Aspen Year in Review: Backcountry deaths to jailhouse troubles
During the spring and summer of 2017, nine people died hiking and climbing in the Elk Mountains range near Aspen. But more alarming, five people died climbing the 14,130-foot Capitol Peak, more than in the previous 16 years combined.
The Capitol Peak deaths started July 15 and continued until the end of August when an inexperienced 21-year-old man left his climbing partner after an argument on which was the best way to descend, and he later died from a 600-foot fall.
The Aspen Times staff came together in the closing weeks of the year to talk about the most intriguing and memorable stories of 2017.
It was a long, deadly summer in the backcountry near Aspen. The Capitol Peak deaths really shook the local community when a young Aspen couple fell while trying to descend the mountain. Their deaths rattled much of the younger community in Aspen, and a memorial service drew hundreds of mourners.
As the number of deaths increased, stories of the circumstances of their deaths, memorial services, and meetings between the local sheriff’s department and U.S. Forest Services — who were at odds about how to warn hikers of the dangers of the area — filled the Aspen Times pages. The climbing community responded with a backcountry-climbing seminar hosted by Mountain Rescue Aspen volunteers and first responders in the backcountry.
As we look back at the most compelling stories of the year and look ahead to 2018, take a moment to remember those who died this year in the backcountry near Aspen.
Killed in the summer of 2017 on Capitol Peak:
Jake Lord, 25, Parker: He was climbing July 15 with another man and fell nearly 300 feet when a boulder came loose on the ridge between Capitol and Mount Daly.
Jeremy Shull, 35, Parker: He died Aug. 6 after falling just before reaching the Knife Edge near the summit. He was with a group.
Carlin ‘Carly’ Brightwell, 27, and Ryan Marcil, 26, Aspen: The local couple were found Aug. 22 at the base of the north face of Capitol Peak after climbing the mountain Aug. 20. They had recently started dating.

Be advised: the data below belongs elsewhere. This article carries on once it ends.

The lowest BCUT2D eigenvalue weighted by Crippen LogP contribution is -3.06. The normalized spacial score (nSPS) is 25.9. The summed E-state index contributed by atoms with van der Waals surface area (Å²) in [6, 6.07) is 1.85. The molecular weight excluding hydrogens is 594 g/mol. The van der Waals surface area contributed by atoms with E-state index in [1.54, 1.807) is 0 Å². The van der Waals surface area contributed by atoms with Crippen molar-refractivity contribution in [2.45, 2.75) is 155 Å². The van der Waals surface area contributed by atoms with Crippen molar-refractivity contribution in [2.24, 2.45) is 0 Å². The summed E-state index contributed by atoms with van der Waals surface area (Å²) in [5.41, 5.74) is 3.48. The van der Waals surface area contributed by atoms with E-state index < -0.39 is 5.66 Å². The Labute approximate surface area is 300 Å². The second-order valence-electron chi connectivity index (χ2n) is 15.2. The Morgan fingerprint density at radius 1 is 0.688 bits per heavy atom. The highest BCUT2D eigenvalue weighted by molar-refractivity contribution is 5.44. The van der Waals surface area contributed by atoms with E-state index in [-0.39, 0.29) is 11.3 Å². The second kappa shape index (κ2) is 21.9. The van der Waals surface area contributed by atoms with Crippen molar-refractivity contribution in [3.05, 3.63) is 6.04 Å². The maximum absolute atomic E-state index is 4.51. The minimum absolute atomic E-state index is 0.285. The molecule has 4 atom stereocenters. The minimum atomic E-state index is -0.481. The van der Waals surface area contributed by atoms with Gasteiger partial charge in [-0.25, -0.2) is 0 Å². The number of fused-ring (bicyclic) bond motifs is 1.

Zackaria White, 21, Pine: Pitkin County authorities said he argued with his climbing partner about the descent after reaching the summit Aug. 26. He tried to take a shortcut and likely fell 600 feet.
Died while hiking in the Elk Mountains range:
Jeffrey Bushroe, 27, Tucson, Ariz.: The Fort Carson soldier was found dead by another hiker May 27. Bushroe fell down the Ground Couloir at the Maroon Bells.
Rei Hwa Lee, 57, Littleton: She left the Denver suburb early in the morning of Aug. 5 to drive to the Maroon Bells, and she fell on the north face of North Maroon Peak. She was found three days after leaving the trailhead.
Susie DeForest, 20, Collegeville, Penn.: She had recently arrived to Aspen and was hiking the popular Conundrum Hot Springs trail Aug. 17 with friends when she suffered acute altitude sickness and later died on the trail.
Jason Gong, 55, San Jose, Calif.: Hiking with his son near Carter Lake in the Maroon Bells area, the man died of an apparent heart attack on Sept. 30.
SKICO BUYING SPREE
The Crown family, owners of Aspen Skiing Co., appeared content for years this decade to let Vail Resorts gobble ski resorts and become the 800-pound gorilla of the ski industry.
That changed with a roar in 2017 when an affiliate of Aspen Skiing Co. teamed with KSL Capital Partners on a buying spree that reshaped the industry.
They purchased Intrawest Resorts Inc. and its six ski areas in April. The big prize in the deal was Steamboat ski area. The new partners later swept up the four ski areas of Mammoth Resorts.
KSL already had Squaw Valley-Alpine Meadows in its possession and added them to the portfolio of the new company.
The buying binge was topped off in August with the purchase of Utah luxury resort Deer Valley. That left the new company with a lineup of 13 resorts.
Meanwhile, the four ski areas of Aspen Skiing Co. remain independently owned by the Crowns, but officials said they would look for opportunities to cooperate.
Further cementing the connection was David Perry’s departure as Aspen Skiing Co.’s second in command to take the role of president and chief operating officer for the new firm, which as of Dec. 29 was still not named.
The alpine ski world converged on Aspen in March for the World Cup Finals, a long overdue treat for a town that has a deep connection with the sport.
Not since Vail in 1997 had the finals been held on U.S. soil, and not since the 1950 World Championships had Aspen hosted a ski event with this much on the line. With it came the return of “America’s Downhill,” a course that had not hosted a World Cup race since the women came here in 2007; the last men’s World Cup downhill was 1995.
Among the highlights was the appearance of Lindsey Vonn, who rarely has the chance to compete in Aspen and reached her first Aspen podium, finishing second in the downhill. Then there was Marcel Hirscher, who cruised to his unprecedented sixth consecutive overall title.